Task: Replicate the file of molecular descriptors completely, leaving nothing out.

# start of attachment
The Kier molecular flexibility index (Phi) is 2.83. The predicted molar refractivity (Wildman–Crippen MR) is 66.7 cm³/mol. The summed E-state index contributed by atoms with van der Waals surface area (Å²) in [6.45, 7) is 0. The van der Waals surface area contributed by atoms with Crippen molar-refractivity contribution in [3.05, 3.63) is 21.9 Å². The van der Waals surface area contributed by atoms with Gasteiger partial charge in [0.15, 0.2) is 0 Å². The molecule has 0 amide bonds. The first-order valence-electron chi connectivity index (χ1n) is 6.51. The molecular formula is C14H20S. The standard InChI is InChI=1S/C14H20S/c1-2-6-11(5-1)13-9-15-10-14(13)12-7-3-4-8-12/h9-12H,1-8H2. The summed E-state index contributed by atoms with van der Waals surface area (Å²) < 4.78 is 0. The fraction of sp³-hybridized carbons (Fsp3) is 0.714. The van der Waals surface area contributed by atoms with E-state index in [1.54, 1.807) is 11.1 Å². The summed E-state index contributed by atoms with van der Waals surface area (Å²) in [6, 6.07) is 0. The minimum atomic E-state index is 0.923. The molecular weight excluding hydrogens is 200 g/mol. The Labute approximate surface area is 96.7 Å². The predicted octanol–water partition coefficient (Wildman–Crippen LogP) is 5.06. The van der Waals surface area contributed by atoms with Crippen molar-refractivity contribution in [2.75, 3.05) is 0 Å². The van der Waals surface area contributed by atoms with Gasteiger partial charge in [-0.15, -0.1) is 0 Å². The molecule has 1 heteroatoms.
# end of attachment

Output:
The Kier molecular flexibility index (Phi) is 2.83. The predicted molar refractivity (Wildman–Crippen MR) is 66.7 cm³/mol. The summed E-state index contributed by atoms with van der Waals surface area (Å²) in [6.45, 7) is 0. The van der Waals surface area contributed by atoms with Crippen molar-refractivity contribution in [3.05, 3.63) is 21.9 Å². The van der Waals surface area contributed by atoms with Gasteiger partial charge in [0.15, 0.2) is 0 Å². The molecule has 0 amide bonds. The first-order valence-electron chi connectivity index (χ1n) is 6.51. The molecular formula is C14H20S. The standard InChI is InChI=1S/C14H20S/c1-2-6-11(5-1)13-9-15-10-14(13)12-7-3-4-8-12/h9-12H,1-8H2. The summed E-state index contributed by atoms with van der Waals surface area (Å²) < 4.78 is 0. The fraction of sp³-hybridized carbons (Fsp3) is 0.714. The van der Waals surface area contributed by atoms with E-state index in [1.54, 1.807) is 11.1 Å². The summed E-state index contributed by atoms with van der Waals surface area (Å²) in [6, 6.07) is 0. The minimum atomic E-state index is 0.923. The molecular weight excluding hydrogens is 200 g/mol. The Labute approximate surface area is 96.7 Å². The predicted octanol–water partition coefficient (Wildman–Crippen LogP) is 5.06. The van der Waals surface area contributed by atoms with Crippen molar-refractivity contribution in [2.75, 3.05) is 0 Å². The van der Waals surface area contributed by atoms with Gasteiger partial charge in [-0.15, -0.1) is 0 Å². The molecule has 1 heteroatoms.